Spiritual vs Physical Communication
The main point here is that because the spiritual world is literally a different dimension, we have to think differently about how we interact with it. We are so used to only experiencing life through our five senses that anything outside of those doesn’t compute. In John 3:6, Jesus points to this truth:
“That which is born of the flesh is flesh, and that which is born of the Spirit is spirit” (ESV).
Here, Jesus is talking about the difference between natural birth and spiritual birth, but an important implication is that the two are separate. This means a likely reason you aren’t hearing God is because you are trying to listen with your ears or thoughts separate from your spirit. Most people spent at least 98% of their day only focused on the physical reality and therefore have no idea how to even relate to the spiritual world.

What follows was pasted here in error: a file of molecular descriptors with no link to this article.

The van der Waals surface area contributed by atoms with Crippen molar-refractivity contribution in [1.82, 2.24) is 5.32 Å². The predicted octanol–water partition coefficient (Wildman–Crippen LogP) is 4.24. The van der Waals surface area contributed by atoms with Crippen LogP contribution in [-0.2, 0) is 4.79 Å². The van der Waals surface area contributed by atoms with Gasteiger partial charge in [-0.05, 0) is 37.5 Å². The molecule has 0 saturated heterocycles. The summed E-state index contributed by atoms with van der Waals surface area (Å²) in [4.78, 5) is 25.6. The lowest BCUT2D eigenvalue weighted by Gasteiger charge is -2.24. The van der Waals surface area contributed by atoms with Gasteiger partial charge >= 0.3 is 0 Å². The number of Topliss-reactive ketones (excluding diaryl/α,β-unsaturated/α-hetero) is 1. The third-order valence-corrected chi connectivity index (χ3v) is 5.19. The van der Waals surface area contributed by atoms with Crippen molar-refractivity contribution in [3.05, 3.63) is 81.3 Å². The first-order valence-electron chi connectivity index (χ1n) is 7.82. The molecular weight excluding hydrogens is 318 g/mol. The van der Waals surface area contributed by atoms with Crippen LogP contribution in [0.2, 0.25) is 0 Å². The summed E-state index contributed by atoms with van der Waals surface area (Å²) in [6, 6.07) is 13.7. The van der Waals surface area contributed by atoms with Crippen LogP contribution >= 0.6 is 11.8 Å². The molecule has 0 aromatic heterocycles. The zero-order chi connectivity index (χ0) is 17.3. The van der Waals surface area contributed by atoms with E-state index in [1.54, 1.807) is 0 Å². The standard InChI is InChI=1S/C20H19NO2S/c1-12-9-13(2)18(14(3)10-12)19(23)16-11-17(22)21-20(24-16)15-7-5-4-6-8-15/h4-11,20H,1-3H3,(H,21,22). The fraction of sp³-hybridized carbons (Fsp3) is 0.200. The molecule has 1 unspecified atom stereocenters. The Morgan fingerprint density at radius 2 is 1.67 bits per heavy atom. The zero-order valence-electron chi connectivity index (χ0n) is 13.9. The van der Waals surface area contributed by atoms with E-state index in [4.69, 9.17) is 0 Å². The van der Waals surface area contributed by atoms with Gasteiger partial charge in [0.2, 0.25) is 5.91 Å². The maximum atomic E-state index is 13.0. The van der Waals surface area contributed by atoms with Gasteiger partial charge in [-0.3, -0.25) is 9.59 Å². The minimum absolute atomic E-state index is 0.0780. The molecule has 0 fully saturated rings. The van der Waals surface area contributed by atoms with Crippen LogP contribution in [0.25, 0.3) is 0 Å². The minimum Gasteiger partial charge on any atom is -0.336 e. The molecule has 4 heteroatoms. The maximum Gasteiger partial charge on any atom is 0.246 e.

This is why Paul tells us to pray without ceasing (1 Thessalonians 5:17). This doesn’t mean do nothing but pray all day, but rather we must always have our minds focused on God throughout the day. There’s no quick fix here. To hear God, we have to be in constant communication with Him and must continuously be developing our spiritual ears.
I understand that some of what I’ve said may be oversimplifying things a bit and I’ll go into more detail about the different aspects of prayer in later posts, but for now, I would love to hear your thoughts. My goal is to open up the discussion, not to be a one way street of information. Also please feel free to contact me directly at firstname.lastname@example.org. Thanks!